Ratas: We do not cooperate with Sputnik
Estonian Minister Jüri Ratas (Centre) said in his end of year interview with the Russian-language portal of Postimees that the Estonian state does not cooperate with the media organization Sputnik operated by the Kremlin's propaganda channel Rossiya Segodnya.
"I have repeatedly spoken on this topic. We do not cooperate with Sputnik. And in connection, it would be appropriate to ask if were are indeed doing so little ourselves in our own Estonian mass media," Ratas said, adding that the commitment of Postimees to its Russian-language news portal is commendable.
"In my opinion, this contribution is discernible. I am aware of page views on Postimees' Russian-language portal and they are on the increase," the prime minister noted.
Ratas added that the information space has to be transparent, honest and professional for Estonia's 1.3 million residents, highlighting Postimees' contribution to the media landscape.
"Perhaps we can even one day discuss the return of the Russian-language paper version of Postimees. That would be particularly wonderful," he said.
The prime minister also said Estonia does not fear Sputnik.
"Estonia is an independent state, what is there to fear? Estonia is a peace-loving state, we have excellent allies, what do we have to fear? We need to look to the future and firmly stand up for the residents of Estonia," he added.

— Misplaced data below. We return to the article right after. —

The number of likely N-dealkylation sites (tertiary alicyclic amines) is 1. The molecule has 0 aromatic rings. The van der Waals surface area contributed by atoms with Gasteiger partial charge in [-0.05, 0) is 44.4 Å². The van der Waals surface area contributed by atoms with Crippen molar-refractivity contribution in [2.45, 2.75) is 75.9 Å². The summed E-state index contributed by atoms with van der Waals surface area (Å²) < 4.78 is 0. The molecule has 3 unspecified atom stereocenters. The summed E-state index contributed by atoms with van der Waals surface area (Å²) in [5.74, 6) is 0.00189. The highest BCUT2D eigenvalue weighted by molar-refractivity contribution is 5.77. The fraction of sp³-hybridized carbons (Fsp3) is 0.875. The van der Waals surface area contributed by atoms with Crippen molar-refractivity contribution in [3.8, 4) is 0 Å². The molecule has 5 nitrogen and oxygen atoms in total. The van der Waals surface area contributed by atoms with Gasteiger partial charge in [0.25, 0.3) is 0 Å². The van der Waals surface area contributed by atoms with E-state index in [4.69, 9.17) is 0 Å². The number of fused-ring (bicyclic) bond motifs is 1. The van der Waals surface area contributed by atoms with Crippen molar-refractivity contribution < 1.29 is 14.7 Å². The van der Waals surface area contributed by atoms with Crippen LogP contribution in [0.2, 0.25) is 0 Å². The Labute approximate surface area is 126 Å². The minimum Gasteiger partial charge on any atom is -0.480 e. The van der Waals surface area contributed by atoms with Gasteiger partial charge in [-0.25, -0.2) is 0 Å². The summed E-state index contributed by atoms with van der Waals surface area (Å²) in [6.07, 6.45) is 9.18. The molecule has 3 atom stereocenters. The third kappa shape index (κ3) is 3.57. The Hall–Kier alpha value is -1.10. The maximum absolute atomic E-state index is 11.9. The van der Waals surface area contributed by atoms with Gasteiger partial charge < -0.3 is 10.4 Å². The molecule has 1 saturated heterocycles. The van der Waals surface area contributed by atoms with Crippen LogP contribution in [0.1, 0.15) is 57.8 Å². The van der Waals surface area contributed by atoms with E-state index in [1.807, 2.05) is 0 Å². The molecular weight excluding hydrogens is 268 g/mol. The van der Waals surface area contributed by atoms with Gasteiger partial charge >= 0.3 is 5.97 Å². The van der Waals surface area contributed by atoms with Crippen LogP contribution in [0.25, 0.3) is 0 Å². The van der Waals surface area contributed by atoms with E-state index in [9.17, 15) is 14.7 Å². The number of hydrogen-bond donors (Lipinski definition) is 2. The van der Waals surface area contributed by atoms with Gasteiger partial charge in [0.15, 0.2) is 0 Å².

It emerged in late November that sanctions against Rossiya Segodnya are forcing the organization conducting its business under the Sputnik brand to vacate its rental premises in Tallinn. Banks in Estonia have been reported to have withheld Sputnik's paychecks already in October due to sanctions.
Ratas said in the same interview that it is not just the words of the Estonian minister of the interior, Mart Helme (EKRE), that pose a challenge for him as prime minister but each day in this position is a challenge.
"Each day as prime minister is a challenge. Each day, different issues and problems need to be solved. As to Mart Helme's latest utterance about the Finnish prime minister [Sanna Marin] - it was inappropriate and clearly had a negative effect. There is nothing good about that," Ratas said.
The prime minister noted, however, that Helme apologized for his words.
"Having spoken as prime minister with my Finnish colleague, I reaffirmed that Estonian-Finnish relations remain fraternal, that we are the closest two neighbors can be, and this positive platform is what we need to be guided by in the future, too," he said.
The general atmosphere in the government is work-oriented, according to Ratas.
"Over the last days, the government made a number of important decisions, such as those relating to combating money laundering and to the European energy and climate policy. It has even been said that Estonia's climate plan is the best in the European Union. Such major decisions indicate that the coalition partners are able to make a joint effort towards a shared goal," the Ratas said.
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Editor: Helen Wright